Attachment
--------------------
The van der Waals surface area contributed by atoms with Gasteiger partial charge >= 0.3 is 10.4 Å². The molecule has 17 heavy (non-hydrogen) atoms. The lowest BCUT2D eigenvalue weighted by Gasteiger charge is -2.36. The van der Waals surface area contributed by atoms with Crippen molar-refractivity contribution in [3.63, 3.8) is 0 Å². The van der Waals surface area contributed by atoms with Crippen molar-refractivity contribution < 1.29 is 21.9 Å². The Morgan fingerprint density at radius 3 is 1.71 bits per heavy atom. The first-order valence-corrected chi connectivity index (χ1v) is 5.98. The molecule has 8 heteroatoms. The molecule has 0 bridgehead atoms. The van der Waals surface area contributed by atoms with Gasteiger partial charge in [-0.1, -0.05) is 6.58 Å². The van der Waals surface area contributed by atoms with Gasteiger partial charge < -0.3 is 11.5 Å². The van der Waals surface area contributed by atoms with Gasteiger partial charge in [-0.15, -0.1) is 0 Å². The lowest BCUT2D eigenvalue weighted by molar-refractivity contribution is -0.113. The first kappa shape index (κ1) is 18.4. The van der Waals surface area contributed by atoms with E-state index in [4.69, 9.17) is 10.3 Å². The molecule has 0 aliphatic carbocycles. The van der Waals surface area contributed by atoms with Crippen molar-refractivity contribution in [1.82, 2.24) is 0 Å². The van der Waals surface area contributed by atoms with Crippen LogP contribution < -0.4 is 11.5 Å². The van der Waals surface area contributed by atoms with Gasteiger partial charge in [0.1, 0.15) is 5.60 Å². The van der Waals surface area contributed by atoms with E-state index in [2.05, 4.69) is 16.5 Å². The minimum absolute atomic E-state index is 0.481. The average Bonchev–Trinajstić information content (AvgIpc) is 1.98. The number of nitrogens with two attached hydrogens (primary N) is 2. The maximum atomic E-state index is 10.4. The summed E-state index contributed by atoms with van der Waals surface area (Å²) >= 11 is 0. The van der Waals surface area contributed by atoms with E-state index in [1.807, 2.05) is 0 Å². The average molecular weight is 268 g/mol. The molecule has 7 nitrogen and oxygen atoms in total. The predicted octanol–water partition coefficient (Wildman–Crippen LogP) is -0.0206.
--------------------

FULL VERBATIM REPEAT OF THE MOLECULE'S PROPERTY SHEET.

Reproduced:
The van der Waals surface area contributed by atoms with Gasteiger partial charge >= 0.3 is 10.4 Å². The molecule has 17 heavy (non-hydrogen) atoms. The lowest BCUT2D eigenvalue weighted by Gasteiger charge is -2.36. The van der Waals surface area contributed by atoms with Crippen molar-refractivity contribution in [3.63, 3.8) is 0 Å². The van der Waals surface area contributed by atoms with Crippen molar-refractivity contribution < 1.29 is 21.9 Å². The Morgan fingerprint density at radius 3 is 1.71 bits per heavy atom. The first-order valence-corrected chi connectivity index (χ1v) is 5.98. The molecule has 8 heteroatoms. The molecule has 0 bridgehead atoms. The van der Waals surface area contributed by atoms with Gasteiger partial charge in [-0.1, -0.05) is 6.58 Å². The van der Waals surface area contributed by atoms with Gasteiger partial charge < -0.3 is 11.5 Å². The van der Waals surface area contributed by atoms with Gasteiger partial charge in [-0.15, -0.1) is 0 Å². The lowest BCUT2D eigenvalue weighted by molar-refractivity contribution is -0.113. The first kappa shape index (κ1) is 18.4. The van der Waals surface area contributed by atoms with E-state index in [4.69, 9.17) is 10.3 Å². The molecule has 0 aliphatic carbocycles. The van der Waals surface area contributed by atoms with Crippen molar-refractivity contribution in [1.82, 2.24) is 0 Å². The van der Waals surface area contributed by atoms with Crippen LogP contribution < -0.4 is 11.5 Å². The van der Waals surface area contributed by atoms with Gasteiger partial charge in [0.1, 0.15) is 5.60 Å². The van der Waals surface area contributed by atoms with E-state index in [2.05, 4.69) is 16.5 Å². The minimum absolute atomic E-state index is 0.481. The average Bonchev–Trinajstić information content (AvgIpc) is 1.98. The number of nitrogens with two attached hydrogens (primary N) is 2. The maximum atomic E-state index is 10.4. The summed E-state index contributed by atoms with van der Waals surface area (Å²) >= 11 is 0. The van der Waals surface area contributed by atoms with E-state index in [1.807, 2.05) is 0 Å². The average molecular weight is 268 g/mol. The molecule has 7 nitrogen and oxygen atoms in total. The predicted octanol–water partition coefficient (Wildman–Crippen LogP) is -0.0206.